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Growing up Gay

For many young gay or bisexual people, adolescence can be a time of particular anxiety and fear. Many lesbians and gay men look back on this part of their lives with sadness and regret. There are very few positive gay role models and a lot of hostility towards openly gay people. Gay teenagers often become painfully aware that they are not like other people and many become withdrawn and lonely, convinced that only they are feeling this way. They learn to hide their true feelings or act as others want them to, for fear of being ostracised, ridiculed or rejected by loved ones and friends.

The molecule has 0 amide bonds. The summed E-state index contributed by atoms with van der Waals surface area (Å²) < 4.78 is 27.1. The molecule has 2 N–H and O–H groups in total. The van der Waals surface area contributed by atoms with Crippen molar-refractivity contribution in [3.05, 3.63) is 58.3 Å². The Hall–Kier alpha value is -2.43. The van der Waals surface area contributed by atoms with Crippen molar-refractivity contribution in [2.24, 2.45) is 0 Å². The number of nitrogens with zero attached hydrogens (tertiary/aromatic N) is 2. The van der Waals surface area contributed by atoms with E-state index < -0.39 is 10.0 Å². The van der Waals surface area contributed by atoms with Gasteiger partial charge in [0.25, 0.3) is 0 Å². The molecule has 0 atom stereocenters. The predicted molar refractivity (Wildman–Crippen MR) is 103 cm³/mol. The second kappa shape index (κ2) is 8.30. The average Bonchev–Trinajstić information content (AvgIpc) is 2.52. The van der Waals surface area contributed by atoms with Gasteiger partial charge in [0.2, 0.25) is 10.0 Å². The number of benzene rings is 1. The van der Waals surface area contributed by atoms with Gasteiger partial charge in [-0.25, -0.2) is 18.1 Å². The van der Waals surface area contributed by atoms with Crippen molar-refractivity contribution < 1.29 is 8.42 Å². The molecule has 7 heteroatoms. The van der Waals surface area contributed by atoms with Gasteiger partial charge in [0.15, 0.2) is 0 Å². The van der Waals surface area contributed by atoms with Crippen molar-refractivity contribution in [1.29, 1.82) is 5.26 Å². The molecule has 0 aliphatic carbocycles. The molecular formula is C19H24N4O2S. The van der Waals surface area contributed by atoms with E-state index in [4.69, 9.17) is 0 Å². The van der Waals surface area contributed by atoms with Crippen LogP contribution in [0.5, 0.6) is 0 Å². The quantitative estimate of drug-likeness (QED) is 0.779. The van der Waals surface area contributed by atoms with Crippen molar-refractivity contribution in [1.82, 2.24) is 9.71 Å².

Above all, there can be a sense that we are somehow different, that we are abnormal and that we are going to disappoint people.

Some people believe that if they get married their gay feelings will disappear. It is unusual for this to happen. Most store up a great deal of stress and anxiety for their later years. Coming out as a gay parent has particular challenges. Breaking out of a clearly defined role, or even attempting to shift the definition of it, involves tremendous courage and strength. The conflict between their relationship with their spouse and family and their need to be themselves can be enormous.

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